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  • elkingmorado 1:08 pm on May 23, 2017 Permalink | Reply

    Which topic/s in class made an impact to you? Why?
    Matrices and matrix operations. In bioinformatics (my field of interest), there’s a process called SNP calling/analysis, or Single Nucleotide Polymorphism Analysis, where different sequences of different organisms are being compared, and the single change in base (Single Nucleotide Polymorphism) can cause a lot of difference in the biology of the organisms (from simple coat color to life vs death). The problem is, we deal with organism vs nucleotide position table, which can span from 1000 x 1000 to 10,000 to hundreds of thousands– very big matrices. Though I haven’t tried it yet, there can be a lot of ways I can use my newly acquired knowledge about matrices and matrix operations on SNP analysis.

    If you can summarize this course in one word or sentence, what would it be?
    Math can be enjoyable and fun!

    What would be your parting message to the class?
    This CS 130 class proved that you can enjoy while learning, and you don’t have to stress out your students with a lot of requirements weekly,and make them sacrifice their health and social life for them to learn. 🙂

  • elkingmorado 8:25 am on May 7, 2017 Permalink | Reply

    Fourier transform and systems biology 

    Definition of Term(s)

    System Biology – is a biology-based interdisciplinary field of study that focuses on complex interactions within biological systems. From modelling of molecular interactions, to cell processes, to ecology, systems biology plays an important role.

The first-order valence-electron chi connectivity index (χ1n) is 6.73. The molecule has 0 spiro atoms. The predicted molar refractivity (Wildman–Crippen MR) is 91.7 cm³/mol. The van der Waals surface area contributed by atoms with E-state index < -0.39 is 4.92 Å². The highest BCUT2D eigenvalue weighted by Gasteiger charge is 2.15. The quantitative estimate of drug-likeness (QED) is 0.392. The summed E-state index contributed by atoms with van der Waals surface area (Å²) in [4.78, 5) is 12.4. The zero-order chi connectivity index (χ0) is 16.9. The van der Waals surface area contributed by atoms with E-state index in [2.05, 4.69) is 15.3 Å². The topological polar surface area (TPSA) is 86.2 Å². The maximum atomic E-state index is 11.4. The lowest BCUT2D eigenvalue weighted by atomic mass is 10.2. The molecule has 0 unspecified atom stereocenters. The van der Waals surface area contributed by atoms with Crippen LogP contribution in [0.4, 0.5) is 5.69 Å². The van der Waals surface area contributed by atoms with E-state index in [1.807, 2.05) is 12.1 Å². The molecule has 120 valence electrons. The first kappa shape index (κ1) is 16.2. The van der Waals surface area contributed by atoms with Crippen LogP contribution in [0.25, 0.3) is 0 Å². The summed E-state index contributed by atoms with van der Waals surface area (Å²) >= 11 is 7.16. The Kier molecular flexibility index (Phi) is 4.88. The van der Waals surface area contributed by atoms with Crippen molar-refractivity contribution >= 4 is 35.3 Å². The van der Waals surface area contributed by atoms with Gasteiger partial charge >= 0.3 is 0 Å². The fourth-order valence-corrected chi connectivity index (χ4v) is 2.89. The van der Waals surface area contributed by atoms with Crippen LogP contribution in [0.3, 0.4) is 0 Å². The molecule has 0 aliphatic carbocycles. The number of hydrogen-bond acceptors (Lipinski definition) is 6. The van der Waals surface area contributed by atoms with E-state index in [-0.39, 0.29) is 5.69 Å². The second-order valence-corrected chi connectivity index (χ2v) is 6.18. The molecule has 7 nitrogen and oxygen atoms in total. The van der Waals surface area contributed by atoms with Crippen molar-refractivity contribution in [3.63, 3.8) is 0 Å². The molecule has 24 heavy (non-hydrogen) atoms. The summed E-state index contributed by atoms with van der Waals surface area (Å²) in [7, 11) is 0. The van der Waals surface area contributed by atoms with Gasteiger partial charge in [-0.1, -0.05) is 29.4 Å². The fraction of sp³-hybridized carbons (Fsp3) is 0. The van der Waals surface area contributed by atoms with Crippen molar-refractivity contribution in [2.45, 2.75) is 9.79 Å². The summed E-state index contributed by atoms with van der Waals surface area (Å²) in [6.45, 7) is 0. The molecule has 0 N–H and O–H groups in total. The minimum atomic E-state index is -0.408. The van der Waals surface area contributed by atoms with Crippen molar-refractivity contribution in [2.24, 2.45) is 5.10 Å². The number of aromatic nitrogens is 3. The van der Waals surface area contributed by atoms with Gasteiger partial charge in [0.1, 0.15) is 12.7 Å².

Actual Paper

    On the paper “Use of Fourier Series for Analysis of Biological Systems”, the authors used Fourier transform to analyze the respiratory and circulatory systems of anesthetized dogs. This study was conducted to indicate that Fourier analysis is a valid technique for investigation of oscillatory components of the circulatory and respiratory systems.








  • elkingmorado 3:23 pm on February 11, 2017 Permalink | Reply

    Symmetry in Biology 

    Dictionary definition of Symmetry in biology.

    Symmetry – “Correspondence of parts (in terms of form, size, distribution, or arrangement) on opposite sides of a dividing plane or on sides around an axis of an organims”

    Biologists use this trait as a classifying factor on describing different organisms. It is also very important in taxonomy, physiology, medicine, drug discovery, virology, microbiology, and molecular biology.

    In biology, there are three general kinds of symmetry.

    First is bilateral symmetry where you can divide your organism in a “left” and a “right” part, using an axis, and when you compare these parts they’ll look similar (wow). This is very common in vertebrates.

    Second is, radial symmetry, where given a central axis, you can divide your organism into many (usually around 4-8) parts and these parts will look the same, like pie or a pizza. Usually echinoderms and cnidarians.

    Third is, spherical symmetry, where you can divide you organism from the center. Examples are some viruses, sea invertebrates and bacteria.




    Click to access kootstra08bmvc.pdf

    Click to access Invertebrate-Classification-and-Taxonomy.pdf

    Image Sources:



  • elkingmorado 10:56 am on January 29, 2017 Permalink | Reply

    Protein Folding 



    Protein Folding – Protein folding is the process by which a protein structure assumes its functional shape or conformation.

    So basically, from your DNA string (ATGC), to amino acid (TQAE…) folds a 3D structure based on the charges of your AAs. Then this 3D structure dictates (generally) the function of your protein. Vectors are used to simulate the direction of aa parts for the 3d struct.




    Click to access Takara%20633353%20Dist%20Protein%20Broch_f2p_web%20(1).pdf



  • elkingmorado 12:34 pm on January 25, 2017 Permalink | Reply

    Late intro 

    1. What is your name?
      • El King D. Morado,
    2. What were your thoughts when you enrolled in this course?
      • IDK, math, matrix, algebra.
    3. How comfortable are you with math?
      • It’s fine, I think.
    4. What’s your dominant feeling right now?
      • Fear of math
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